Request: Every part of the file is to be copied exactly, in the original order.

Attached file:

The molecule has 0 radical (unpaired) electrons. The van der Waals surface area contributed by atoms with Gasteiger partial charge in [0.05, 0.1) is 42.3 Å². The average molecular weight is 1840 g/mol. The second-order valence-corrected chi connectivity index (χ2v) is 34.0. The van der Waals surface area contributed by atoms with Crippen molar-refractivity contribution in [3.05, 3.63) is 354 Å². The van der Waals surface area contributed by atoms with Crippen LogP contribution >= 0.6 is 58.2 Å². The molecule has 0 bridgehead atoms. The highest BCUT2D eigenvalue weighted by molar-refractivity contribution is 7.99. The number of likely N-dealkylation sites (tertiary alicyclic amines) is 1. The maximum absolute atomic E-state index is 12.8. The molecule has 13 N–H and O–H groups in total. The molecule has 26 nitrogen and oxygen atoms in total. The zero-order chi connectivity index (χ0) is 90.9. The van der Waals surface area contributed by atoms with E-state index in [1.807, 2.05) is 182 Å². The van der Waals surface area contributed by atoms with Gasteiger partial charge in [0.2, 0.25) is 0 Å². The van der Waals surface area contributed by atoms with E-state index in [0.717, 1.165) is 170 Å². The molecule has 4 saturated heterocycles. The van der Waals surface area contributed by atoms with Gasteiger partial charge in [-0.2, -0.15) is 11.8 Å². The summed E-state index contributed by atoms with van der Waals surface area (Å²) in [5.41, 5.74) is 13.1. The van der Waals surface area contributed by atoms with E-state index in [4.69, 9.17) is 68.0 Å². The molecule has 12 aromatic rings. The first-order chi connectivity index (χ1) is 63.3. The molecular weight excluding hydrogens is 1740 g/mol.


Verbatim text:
The molecule has 0 radical (unpaired) electrons. The van der Waals surface area contributed by atoms with Gasteiger partial charge in [0.05, 0.1) is 42.3 Å². The average molecular weight is 1840 g/mol. The second-order valence-corrected chi connectivity index (χ2v) is 34.0. The van der Waals surface area contributed by atoms with Crippen molar-refractivity contribution in [3.05, 3.63) is 354 Å². The van der Waals surface area contributed by atoms with Crippen LogP contribution >= 0.6 is 58.2 Å². The molecule has 0 bridgehead atoms. The highest BCUT2D eigenvalue weighted by molar-refractivity contribution is 7.99. The number of likely N-dealkylation sites (tertiary alicyclic amines) is 1. The maximum absolute atomic E-state index is 12.8. The molecule has 13 N–H and O–H groups in total. The molecule has 26 nitrogen and oxygen atoms in total. The zero-order chi connectivity index (χ0) is 90.9. The van der Waals surface area contributed by atoms with E-state index in [1.807, 2.05) is 182 Å². The van der Waals surface area contributed by atoms with Gasteiger partial charge in [0.2, 0.25) is 0 Å². The van der Waals surface area contributed by atoms with E-state index in [0.717, 1.165) is 170 Å². The molecule has 4 saturated heterocycles. The van der Waals surface area contributed by atoms with Gasteiger partial charge in [-0.2, -0.15) is 11.8 Å². The summed E-state index contributed by atoms with van der Waals surface area (Å²) in [5.41, 5.74) is 13.1. The van der Waals surface area contributed by atoms with E-state index in [4.69, 9.17) is 68.0 Å². The molecule has 12 aromatic rings. The first-order chi connectivity index (χ1) is 63.3. The molecular weight excluding hydrogens is 1740 g/mol.